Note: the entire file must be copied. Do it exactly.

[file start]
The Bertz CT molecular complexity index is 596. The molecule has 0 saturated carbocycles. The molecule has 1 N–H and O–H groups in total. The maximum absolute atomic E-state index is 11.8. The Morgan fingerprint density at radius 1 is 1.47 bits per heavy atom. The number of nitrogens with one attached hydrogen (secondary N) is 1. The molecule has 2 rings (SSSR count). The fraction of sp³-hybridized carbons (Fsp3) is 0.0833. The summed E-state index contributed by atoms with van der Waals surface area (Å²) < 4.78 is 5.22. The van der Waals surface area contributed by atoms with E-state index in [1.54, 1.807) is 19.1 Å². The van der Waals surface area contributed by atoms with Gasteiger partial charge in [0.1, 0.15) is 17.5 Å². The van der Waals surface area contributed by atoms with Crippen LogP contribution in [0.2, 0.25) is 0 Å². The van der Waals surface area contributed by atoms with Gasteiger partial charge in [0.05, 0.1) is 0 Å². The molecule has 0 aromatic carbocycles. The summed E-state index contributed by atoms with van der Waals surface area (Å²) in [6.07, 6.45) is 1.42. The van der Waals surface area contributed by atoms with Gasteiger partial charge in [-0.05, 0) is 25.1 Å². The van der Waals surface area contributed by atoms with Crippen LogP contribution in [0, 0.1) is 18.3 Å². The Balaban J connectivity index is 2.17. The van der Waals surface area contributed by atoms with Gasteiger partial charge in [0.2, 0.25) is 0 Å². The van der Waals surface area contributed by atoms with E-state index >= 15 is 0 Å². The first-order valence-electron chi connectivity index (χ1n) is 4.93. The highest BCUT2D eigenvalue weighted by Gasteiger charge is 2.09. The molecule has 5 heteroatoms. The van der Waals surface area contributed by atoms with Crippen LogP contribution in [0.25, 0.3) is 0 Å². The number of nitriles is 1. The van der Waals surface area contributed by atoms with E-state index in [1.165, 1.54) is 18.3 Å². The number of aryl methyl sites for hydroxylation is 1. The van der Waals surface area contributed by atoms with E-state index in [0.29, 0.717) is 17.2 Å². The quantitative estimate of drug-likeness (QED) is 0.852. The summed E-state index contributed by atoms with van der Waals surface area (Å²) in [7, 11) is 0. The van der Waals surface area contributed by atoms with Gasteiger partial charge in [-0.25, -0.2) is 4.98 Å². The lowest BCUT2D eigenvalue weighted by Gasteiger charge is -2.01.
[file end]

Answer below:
The Bertz CT molecular complexity index is 596. The molecule has 0 saturated carbocycles. The molecule has 1 N–H and O–H groups in total. The maximum absolute atomic E-state index is 11.8. The Morgan fingerprint density at radius 1 is 1.47 bits per heavy atom. The number of nitrogens with one attached hydrogen (secondary N) is 1. The molecule has 2 rings (SSSR count). The fraction of sp³-hybridized carbons (Fsp3) is 0.0833. The summed E-state index contributed by atoms with van der Waals surface area (Å²) < 4.78 is 5.22. The van der Waals surface area contributed by atoms with E-state index in [1.54, 1.807) is 19.1 Å². The van der Waals surface area contributed by atoms with Gasteiger partial charge in [0.1, 0.15) is 17.5 Å². The van der Waals surface area contributed by atoms with Crippen LogP contribution in [0.2, 0.25) is 0 Å². The van der Waals surface area contributed by atoms with Gasteiger partial charge in [0.05, 0.1) is 0 Å². The molecule has 0 aromatic carbocycles. The summed E-state index contributed by atoms with van der Waals surface area (Å²) in [6.07, 6.45) is 1.42. The van der Waals surface area contributed by atoms with Gasteiger partial charge in [-0.05, 0) is 25.1 Å². The van der Waals surface area contributed by atoms with Crippen LogP contribution in [0, 0.1) is 18.3 Å². The Balaban J connectivity index is 2.17. The van der Waals surface area contributed by atoms with Gasteiger partial charge in [0.2, 0.25) is 0 Å². The van der Waals surface area contributed by atoms with E-state index >= 15 is 0 Å². The first-order valence-electron chi connectivity index (χ1n) is 4.93. The highest BCUT2D eigenvalue weighted by Gasteiger charge is 2.09. The molecule has 5 heteroatoms. The van der Waals surface area contributed by atoms with Crippen LogP contribution in [0.25, 0.3) is 0 Å². The number of nitriles is 1. The van der Waals surface area contributed by atoms with E-state index in [1.165, 1.54) is 18.3 Å². The number of aryl methyl sites for hydroxylation is 1. The van der Waals surface area contributed by atoms with E-state index in [0.29, 0.717) is 17.2 Å². The quantitative estimate of drug-likeness (QED) is 0.852. The summed E-state index contributed by atoms with van der Waals surface area (Å²) in [7, 11) is 0. The van der Waals surface area contributed by atoms with Gasteiger partial charge in [-0.25, -0.2) is 4.98 Å². The lowest BCUT2D eigenvalue weighted by Gasteiger charge is -2.01.